Waiting for something to happen

The nurse who supervises my at-home covid test via Zoom one cold Monday night,

does so from her bedroom with the powder blue walls

and behind her head, a dog climbs on the bed.

It takes me nine years (ok maybe eight) to fill the test tube with specimen. It feels like I’m just spitting into a cup in my office, because that’s what I am doing.

I produce a supply of just-enough spit, then snap the top back on the vial with my name on it when directed, swirling the test tube with an electric blue substance that acts as a perservative for my saliva’s long journey back to the testing facility.

This all feels so weird, but

I am holding my breath as

the nurse so kindly instructs me to seal + sanitize my biohazard bag, using the provided alcohol wipe.

She forgets to end the call and so, when my test was safely sealed for return and we say goodbye, I hear her tired sigh. “Okay,” she says, clicking around her screen for a few seconds to find her next virtual spit test appointment, before I feel weird watching her work and I tap the red “leave meeting” button.

The next morning, with the sun brightly shining, I drop the test off at UPS,

parking right out front on 50th street, snagging a spot just off the sidewalk.

Up the block a woman heads my way, toward the door, letting me go in first.

I sort of prop the door open with my elbow, touching nothing.

She nods and says, “they go right in there”, motioning toward a box full of brown and yellow bags — covid tests going back, en masse, there are so many — and that’s when I notice in her hand a return bag.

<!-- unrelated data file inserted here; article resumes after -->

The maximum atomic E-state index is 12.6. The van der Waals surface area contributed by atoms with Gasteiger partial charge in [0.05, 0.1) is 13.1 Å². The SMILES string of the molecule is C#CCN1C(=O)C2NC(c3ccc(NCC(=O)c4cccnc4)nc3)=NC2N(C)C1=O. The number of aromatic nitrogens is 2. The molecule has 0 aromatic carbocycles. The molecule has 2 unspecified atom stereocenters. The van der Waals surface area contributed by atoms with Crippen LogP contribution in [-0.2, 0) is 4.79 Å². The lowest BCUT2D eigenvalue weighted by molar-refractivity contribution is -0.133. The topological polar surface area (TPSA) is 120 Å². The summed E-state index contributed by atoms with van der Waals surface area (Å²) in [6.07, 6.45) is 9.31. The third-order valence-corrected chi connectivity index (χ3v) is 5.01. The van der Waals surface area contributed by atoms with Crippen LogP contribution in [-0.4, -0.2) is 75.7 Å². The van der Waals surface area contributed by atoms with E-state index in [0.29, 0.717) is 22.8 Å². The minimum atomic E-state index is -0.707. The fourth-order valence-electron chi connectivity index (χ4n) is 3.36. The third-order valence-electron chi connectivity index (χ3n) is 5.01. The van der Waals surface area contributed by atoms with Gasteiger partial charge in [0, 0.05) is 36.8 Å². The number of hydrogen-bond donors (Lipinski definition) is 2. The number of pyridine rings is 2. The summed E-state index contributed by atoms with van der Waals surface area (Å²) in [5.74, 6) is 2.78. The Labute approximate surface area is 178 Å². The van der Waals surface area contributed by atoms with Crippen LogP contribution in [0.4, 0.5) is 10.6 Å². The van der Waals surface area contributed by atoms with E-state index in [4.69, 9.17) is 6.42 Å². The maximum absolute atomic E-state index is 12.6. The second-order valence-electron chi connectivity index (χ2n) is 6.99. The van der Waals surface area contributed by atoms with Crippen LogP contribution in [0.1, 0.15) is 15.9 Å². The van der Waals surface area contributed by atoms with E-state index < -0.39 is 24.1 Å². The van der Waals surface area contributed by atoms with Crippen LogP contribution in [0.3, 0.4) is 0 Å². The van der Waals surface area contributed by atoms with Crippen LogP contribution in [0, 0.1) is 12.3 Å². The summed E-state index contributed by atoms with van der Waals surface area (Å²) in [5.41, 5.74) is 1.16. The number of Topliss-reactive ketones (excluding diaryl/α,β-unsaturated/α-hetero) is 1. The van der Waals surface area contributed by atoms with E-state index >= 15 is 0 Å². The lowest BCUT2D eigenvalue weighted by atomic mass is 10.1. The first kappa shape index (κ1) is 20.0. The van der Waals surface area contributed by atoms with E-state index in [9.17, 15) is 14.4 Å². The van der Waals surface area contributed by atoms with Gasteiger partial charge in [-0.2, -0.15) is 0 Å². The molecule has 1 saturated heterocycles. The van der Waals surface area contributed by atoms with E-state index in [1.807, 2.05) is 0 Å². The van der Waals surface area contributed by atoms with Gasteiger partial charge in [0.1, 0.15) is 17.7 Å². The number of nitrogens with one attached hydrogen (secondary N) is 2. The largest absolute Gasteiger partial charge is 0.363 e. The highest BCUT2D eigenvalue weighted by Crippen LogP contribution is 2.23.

She tosses her test into the bin.

“You’re a pro at this already, huh” I joke with her, going my way.

She laughs, going hers, yelling back to me over her shoulder:

“Good luck on your test!”

Like we are children in gradeschool, and this is pass/fail.


The sun bounces light across the streets.

I’m holding my breath and refreshing my email like, every hour.

They got my test.

So, I wait. 

I wait.

I wait.

The metallic taste in my mouth is not loss of taste, I tell myself.

I wait.

The way I’m exhausted all the time is a symptom of living through the pandemic, not of covid-19.


I wait.

The worst case scenario scratches at my confidence. I recall my aching January lungs, and the illness that knocked me out at the start of 2020; I spent all of my days on the couch, as three weeks of sunrises and sunsets passed outside my window.

Surely a positive couldn’t be worse than that?

I wait, holding my breath, until I no longer have to –

The email comes in bright blue text.


And now,

I exhale.

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